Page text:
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Lime

Lime is a citrus fruit, which is typically round, green in color, 3–6 centimeters in diameter, and contains acidic juice vesicles.

The Persian lime (Citrus latifolia), which is a key lime and lemon hybrid, is the most widely produced lime globally.

The Key lime (Citrus aurantifolia = Citrus micrantha × Citrus medica) and the Kaffir lime (Citrus hystrix) are the other two most widely cultivated limes.

Limes readily hybridise therefore the majority of cultivated species in the world are actually hybrids, most likely produced from the citron fruit (Citrus medica), the mandarin orange (Citrus reticulata), the pomelo (Citrus maxima), and the micrantha (Citrus micrantha).

Healing Properties

Alkalizing

Antimicrobial

The concentration of phenolic content in the oils of the lime peel seem to be responsible for its antimicrobial effect. The higher the concentration, the greater the inhibition of bacterial or fungal growth.[1]

The essential oil of lime peels extracted by hydrodistllation contains antimicrobial compounds which can be used as preservatives in the food industries.[1]

Antibacterial

The essential oil of lime peels has very strong antibacterial activity on Bacillus subtilis DBDR 100, Clostridium botulinum ATCC 3584, Escherichia coli CCM 5172, Klebsiella pneumonia ATCC 12296 and Salmonella senftenbergy ATCC 8400.[1]

  • Lime peel oil extracted by hydrodistillation (10µl) was more effective and completely inhibited the growth of A. niger and Penicillium sp compared with lemon peel oil.[1]

Antifungal

Lime oil has been shown to be more effective on fungal strains compared to lemon oil.[1]

Disease / Symptom Treatment

Sources:

  1. Study Type: In Vitro
    Title: Antimicrobial Activity of some Egyptian Citrus Peels Extracts
    Author(s): Ghada M. Kholaf; Emad G. Gomaa; and Hamid M. Ziena
    Institution(s): Department of Food and Dairy Science & Technology, Faculty of Agriculture, Damanhour University, Damanhour, 22516, Egypt; Department of Food Sci. & Tech., Faculty of Agriculture,El- Shatby, Alexandria University, Alexandria, Egypt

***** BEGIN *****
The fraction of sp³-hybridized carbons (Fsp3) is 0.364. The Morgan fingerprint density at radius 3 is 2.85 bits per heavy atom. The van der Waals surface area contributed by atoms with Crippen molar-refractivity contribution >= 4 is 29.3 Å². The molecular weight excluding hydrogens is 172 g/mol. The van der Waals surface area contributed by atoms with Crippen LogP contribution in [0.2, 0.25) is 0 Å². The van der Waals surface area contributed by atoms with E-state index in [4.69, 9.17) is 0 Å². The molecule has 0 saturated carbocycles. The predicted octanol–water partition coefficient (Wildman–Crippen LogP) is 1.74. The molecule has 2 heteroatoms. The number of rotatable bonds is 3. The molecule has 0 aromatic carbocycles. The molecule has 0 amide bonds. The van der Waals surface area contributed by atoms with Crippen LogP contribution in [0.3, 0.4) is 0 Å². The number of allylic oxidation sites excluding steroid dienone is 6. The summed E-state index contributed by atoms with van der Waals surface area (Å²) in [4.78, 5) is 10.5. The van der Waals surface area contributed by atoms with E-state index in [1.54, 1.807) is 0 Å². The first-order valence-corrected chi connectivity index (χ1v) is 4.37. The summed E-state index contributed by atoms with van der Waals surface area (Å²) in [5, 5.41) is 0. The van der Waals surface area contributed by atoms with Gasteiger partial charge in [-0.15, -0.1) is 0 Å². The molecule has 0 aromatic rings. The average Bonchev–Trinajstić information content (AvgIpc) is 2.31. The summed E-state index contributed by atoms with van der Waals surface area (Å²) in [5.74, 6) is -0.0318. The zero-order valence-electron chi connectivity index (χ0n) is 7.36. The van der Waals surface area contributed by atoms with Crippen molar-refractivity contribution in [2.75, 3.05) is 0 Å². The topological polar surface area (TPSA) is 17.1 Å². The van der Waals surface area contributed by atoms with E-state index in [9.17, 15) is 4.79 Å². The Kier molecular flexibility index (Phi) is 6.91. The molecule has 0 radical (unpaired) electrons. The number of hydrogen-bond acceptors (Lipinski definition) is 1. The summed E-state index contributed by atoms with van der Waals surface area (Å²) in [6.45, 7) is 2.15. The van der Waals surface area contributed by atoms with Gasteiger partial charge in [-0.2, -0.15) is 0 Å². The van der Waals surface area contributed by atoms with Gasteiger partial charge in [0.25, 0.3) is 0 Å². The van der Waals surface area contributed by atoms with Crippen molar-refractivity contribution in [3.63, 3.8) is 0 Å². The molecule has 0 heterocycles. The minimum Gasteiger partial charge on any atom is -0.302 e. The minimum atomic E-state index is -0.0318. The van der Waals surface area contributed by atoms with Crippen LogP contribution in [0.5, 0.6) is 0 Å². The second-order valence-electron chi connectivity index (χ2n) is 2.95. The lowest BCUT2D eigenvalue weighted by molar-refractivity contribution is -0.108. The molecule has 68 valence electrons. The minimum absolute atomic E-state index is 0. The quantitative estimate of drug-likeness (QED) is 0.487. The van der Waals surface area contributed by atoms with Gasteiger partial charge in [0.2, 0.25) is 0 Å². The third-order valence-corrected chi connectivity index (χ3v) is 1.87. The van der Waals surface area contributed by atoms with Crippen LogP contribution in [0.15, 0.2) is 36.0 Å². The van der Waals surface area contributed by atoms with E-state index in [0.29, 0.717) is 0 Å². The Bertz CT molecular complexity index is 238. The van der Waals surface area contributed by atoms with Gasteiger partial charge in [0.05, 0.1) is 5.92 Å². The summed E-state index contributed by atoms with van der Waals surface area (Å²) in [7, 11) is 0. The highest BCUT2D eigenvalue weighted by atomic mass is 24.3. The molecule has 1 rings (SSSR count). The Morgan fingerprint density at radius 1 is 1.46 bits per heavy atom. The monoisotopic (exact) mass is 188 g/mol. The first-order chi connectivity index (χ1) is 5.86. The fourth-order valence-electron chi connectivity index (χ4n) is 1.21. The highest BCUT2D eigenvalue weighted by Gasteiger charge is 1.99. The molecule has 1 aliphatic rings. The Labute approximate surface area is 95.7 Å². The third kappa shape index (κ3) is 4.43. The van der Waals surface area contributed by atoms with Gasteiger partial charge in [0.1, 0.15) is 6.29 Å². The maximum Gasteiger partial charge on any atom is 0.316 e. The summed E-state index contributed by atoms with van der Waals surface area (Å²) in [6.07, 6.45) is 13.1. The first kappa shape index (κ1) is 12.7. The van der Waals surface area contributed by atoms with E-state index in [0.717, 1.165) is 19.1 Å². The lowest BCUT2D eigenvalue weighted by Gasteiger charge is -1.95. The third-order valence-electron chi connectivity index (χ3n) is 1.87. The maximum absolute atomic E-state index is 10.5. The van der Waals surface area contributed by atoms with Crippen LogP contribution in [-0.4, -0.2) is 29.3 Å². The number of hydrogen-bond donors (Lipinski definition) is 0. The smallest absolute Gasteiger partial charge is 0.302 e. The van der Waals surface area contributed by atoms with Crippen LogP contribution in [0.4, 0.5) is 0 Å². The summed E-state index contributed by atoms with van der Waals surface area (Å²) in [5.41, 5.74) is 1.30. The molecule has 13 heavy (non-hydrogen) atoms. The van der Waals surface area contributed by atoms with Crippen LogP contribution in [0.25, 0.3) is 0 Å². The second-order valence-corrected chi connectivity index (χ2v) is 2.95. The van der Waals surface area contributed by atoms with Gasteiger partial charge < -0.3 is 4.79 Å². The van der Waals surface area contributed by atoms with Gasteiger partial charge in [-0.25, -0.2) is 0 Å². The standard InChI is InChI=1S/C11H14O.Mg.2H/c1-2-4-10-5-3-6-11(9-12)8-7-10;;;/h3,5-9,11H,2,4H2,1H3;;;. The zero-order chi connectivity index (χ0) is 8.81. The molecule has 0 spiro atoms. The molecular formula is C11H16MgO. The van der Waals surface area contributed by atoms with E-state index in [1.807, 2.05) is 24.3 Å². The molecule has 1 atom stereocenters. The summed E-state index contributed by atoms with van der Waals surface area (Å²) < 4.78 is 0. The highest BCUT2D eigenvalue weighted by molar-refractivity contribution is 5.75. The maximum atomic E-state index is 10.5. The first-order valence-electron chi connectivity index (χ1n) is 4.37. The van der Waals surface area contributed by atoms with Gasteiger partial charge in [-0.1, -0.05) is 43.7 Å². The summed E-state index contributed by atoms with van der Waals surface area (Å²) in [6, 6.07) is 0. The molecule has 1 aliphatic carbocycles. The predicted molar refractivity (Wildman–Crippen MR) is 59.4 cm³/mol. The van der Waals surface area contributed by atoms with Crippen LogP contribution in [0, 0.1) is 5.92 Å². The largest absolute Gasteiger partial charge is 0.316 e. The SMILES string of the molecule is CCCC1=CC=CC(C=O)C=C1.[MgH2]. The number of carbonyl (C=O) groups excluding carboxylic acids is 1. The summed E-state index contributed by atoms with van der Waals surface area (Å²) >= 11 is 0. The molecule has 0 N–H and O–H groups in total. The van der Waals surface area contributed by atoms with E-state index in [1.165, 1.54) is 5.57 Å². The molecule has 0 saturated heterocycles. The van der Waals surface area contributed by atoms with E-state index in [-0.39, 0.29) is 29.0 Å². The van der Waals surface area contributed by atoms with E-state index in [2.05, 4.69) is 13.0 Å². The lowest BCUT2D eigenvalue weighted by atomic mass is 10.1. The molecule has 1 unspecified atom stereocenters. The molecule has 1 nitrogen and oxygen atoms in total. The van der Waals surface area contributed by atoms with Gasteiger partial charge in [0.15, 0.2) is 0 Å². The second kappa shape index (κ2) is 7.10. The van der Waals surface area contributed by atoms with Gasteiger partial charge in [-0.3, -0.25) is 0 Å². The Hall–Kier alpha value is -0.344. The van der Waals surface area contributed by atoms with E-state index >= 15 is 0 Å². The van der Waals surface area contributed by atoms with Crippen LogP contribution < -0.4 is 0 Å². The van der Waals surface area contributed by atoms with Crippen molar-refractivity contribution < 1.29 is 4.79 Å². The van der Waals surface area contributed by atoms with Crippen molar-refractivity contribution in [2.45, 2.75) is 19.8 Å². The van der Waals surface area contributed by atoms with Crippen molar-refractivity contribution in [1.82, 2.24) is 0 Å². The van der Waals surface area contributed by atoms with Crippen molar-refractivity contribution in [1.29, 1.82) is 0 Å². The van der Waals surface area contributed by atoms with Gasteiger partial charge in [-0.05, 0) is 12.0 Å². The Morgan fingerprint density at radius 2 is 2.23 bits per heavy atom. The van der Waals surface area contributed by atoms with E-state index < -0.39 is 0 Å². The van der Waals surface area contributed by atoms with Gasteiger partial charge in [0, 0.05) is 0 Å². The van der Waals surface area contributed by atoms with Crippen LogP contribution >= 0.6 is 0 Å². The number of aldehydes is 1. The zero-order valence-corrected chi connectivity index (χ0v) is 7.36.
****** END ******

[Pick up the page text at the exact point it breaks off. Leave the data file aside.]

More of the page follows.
Publication: Alexandria Science Exchange Journal
    Date: October 2017
    Abstract: Citrus juice production generates 15 million tons of wastes a year in the world, including peels, seeds and fruit pulps. This study aimed to evaluate the antimicrobial activity of extracted essential oils from six Egyptian citrus fruit peels. This antimicrobial activity was determined by paper disc diffusion method against six fungal strains and nine bacterial strains. Maximum inhibition zones were resulted against Penicillium sp and Aspergillus niger CAIM 147 with oils of lime and lemon peels which were extracted by hydrodistllation. In addition, the lime oil was more effective on fungal strains than lemon oil. The results showed also that oils of mandarin, sour orange and sweet orange peels extracted by the same method did not show any antifungal activity on the all tested fungi. While grapefruit peel extract has moderate effect on some fungal and bacterial growth. Also these essential oils of lime and lemon peels had very strong antibacterial activity on Bacillus subtilis DBDR 100, Clostridium botulinum ATCC 3584, Escherichia coli CCM 5172, Klebsiella pneumonia ATCC 12296 and Salmonella senftenbergy ATCC 8400. The essential oils extracted by organic solvents from all citrus fruit peels used in the present work were moderate weak activity against tested fungi and bacteria. The obtained results agreed with the phenolic contents in the essential oils extracted from citrus fruit peels and the results showed that increasing of phenolic content in these oils increased the diameter of inhibition zones of the all tested fungi and bacteria. The results showed that the lime peel oil extracted by hydrodistillation (10µl) was more effective and completely inhibited the growth of A. niger and Penicillium sp compared with lemon peel oil. Different concentrations of oil lime extracted by hydrodistllation were more effective against bacterial strains activities compared to lemon oil. B. subtilis was more sensitive at low concentration (10µL) of lime oil followed by K. pneumonia and S. senftenbergy at 30µL under the same conditions. And E. coli and Cl. botulinum were more resistant with lime oil until 50 and 40µL of lime oil, respectively. On the other hand, 20µL of lemon peel extracted by hydrodistillation completely inhibited the growth of B. subtilis, while the minimum inhibitory concentration (MIC) of oil lemon peel was 30µL for K. pneumonia and S. senftenbergy, 40µL for E. coli and 50µL for Cl. botulinum. Accordingly, the essential oils of lime and lemon peels extracted by hdrodistllation contained antimicrobial compounds which can be used as preservatives in the food industries.
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